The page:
Skip to main content

Remotely controlling NXT robots using leJOS NXJ

For a project where multiple NXT bricks need to be remotely controlled by a single remote control, I decided to build that control with LEGO® MINDSTORMS NXT also, so that one (master) brick would control three other (slave) bricks wirelessly using Bluetooth.
From earlier projects I knew how laborious the programming of something like that is apt to become, in particular with NXT-G; so this time, I decided to use leJOS NXJ, the Java platform for the NXT.
Still, I expected to have to invest quite some amount of time with writing a lot of complex program code, both for the master brick and the three slave NXT bricks.

But far from it!
I'm still quite out of my mind how incredibly ease such a task has become when using the RemoteNXT class that comes with the most previous release 0.9 of leJOS NXJ!
One (!) single line of code, and your master NXT is connected to a remote NXT:

RemoteNXT remoteNXT1 = new NXTRemote("NameOfARemoteNXT",Bluetooth.getConnector().

You do need even have to manually pair the two bricks!
From that point on in your program, you have access to all motors and sensors of the remotely controlled bricks (same as if they were directly plugged into your own remote control brick*); for instance, to run motor A on the remote brick, just call


One can use up to three remote bricks that way at the same time in one single master program.

Now, that's what I call a programming tool for the NXT!
Well done, leJOS guys!  

*Actually, sort of: in the current release, you cannot use all the methods remotely that you have at your disposal in the local context, just the simple ones like forward(), backward and setSpeed()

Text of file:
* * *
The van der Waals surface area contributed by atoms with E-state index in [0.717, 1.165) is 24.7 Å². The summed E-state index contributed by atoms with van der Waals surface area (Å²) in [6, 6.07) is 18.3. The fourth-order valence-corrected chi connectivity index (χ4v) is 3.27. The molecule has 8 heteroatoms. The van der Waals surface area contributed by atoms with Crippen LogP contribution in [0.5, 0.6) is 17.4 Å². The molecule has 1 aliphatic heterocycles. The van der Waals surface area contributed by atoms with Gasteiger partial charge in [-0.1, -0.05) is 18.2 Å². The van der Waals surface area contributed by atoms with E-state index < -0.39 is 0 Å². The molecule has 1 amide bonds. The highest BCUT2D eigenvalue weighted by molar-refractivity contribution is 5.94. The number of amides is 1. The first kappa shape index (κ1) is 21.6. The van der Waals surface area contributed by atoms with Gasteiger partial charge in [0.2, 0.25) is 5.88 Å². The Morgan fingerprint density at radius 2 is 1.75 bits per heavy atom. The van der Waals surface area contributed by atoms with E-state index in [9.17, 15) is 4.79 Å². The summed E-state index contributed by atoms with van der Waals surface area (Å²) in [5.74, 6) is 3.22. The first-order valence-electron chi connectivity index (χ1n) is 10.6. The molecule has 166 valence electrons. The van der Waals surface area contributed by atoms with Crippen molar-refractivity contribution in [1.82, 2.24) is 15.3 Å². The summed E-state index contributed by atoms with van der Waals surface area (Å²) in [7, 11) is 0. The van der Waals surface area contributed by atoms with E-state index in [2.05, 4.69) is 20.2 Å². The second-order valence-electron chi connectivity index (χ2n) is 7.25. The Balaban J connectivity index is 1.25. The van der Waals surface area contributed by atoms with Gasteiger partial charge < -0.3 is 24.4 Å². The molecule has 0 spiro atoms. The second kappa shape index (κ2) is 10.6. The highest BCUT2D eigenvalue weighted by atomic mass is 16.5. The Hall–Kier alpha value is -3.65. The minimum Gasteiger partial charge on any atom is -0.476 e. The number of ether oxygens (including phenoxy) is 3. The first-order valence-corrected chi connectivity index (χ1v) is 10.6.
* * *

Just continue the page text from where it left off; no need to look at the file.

Popular posts from this blog


2023 is the 25th Anniversary of the MINDSTORMS brand. For 25 years, MINDSTORMS has educated and inspired a generation of robot builders, both children and adults. Unfortunately, the LEGO Group decided to end the line on December 2022. Many ROBOTMAK3RS have been passionately involved with the development of MINDSTORMS through the MUP and MCP programs. Even with the newest Robot Inventor line, several ROBOTMAK3RS were invited to submit additional bonus models that were included in the official app. Regardless of the retirement of a major LEGO robotics product line, ROBOTMAK3RS continue to MAKE-SHARE-INSPIRE using all LEGO robotics platforms available to us. Here is the official statement from LEGO. Since its launch in September 1998, LEGO MINDSTORMS has been one of the core ‘Build & Code’ experiences in the company’s portfolio, carrying with it significant brand equity and becoming a stand-out experience for the early days of consumer robotics and leading to current Build & Code

Celebrating MINDSTORMS with a Remix Part 1

In honor of the 25th Anniversary of MINDSTORMS, we asked ROBOTMAK3RS to combine a LEGO set of their choice with a MINDSTORMS set. Here is what these five ROBOTMAK3RS came up with.  MINDSTORMS Chess Assistant by Arvind Seshan Overview: When you are new to chess, it can be a challenge to remember which pieces go where. Now, you can use machine learning and LEGO MINDSTORMS Robot Inventor to build a tool to help you learn where all the chess pieces go on the chess board. Sets used: LEGO® Iconic Chess Set (40174) and MINDSTORMS Robot Inventor (51515) Review: I really like how the chess set base can store all the pieces underneath and that the board neatly splits in half for handy storage. The chess pieces themselves are very sturdy and well built. My only criticism is the building of the box itself. It was quite difficult to see what pieces to use and since the entire box is made mostly of thin plates, it took a lot of time and patience. I would have liked the storage area to be sliding dra

Machine Learning Meets MINDSTORMS

Machine Learning Extension LEGO MINDSTORMS announced today a brand new feature that is sure to excite all users. Machine Learning Extension is coming to the software in August 2022. This will allow users to implement new applications that were not possible before. Machine Learning has become exceedingly popular in recent years with applications in all sorts of industries from robotics to financial services to climate change. Now, even the youngest of robot enthusiasts and programmers have access to the world of Machine Learning and Artificial Intelligence. Comparing two classes Machine Learning on MINDSTORMS will work with both images and audio. For instance, you could train your model to recognize smiles and frowns on your face and have the emotion displayed on your hub. You could train your model to recognize when a red ball is present or not or identify a particular LEGO element. You can control your robot with audio commands that use your own voice. It is exciting to see what new p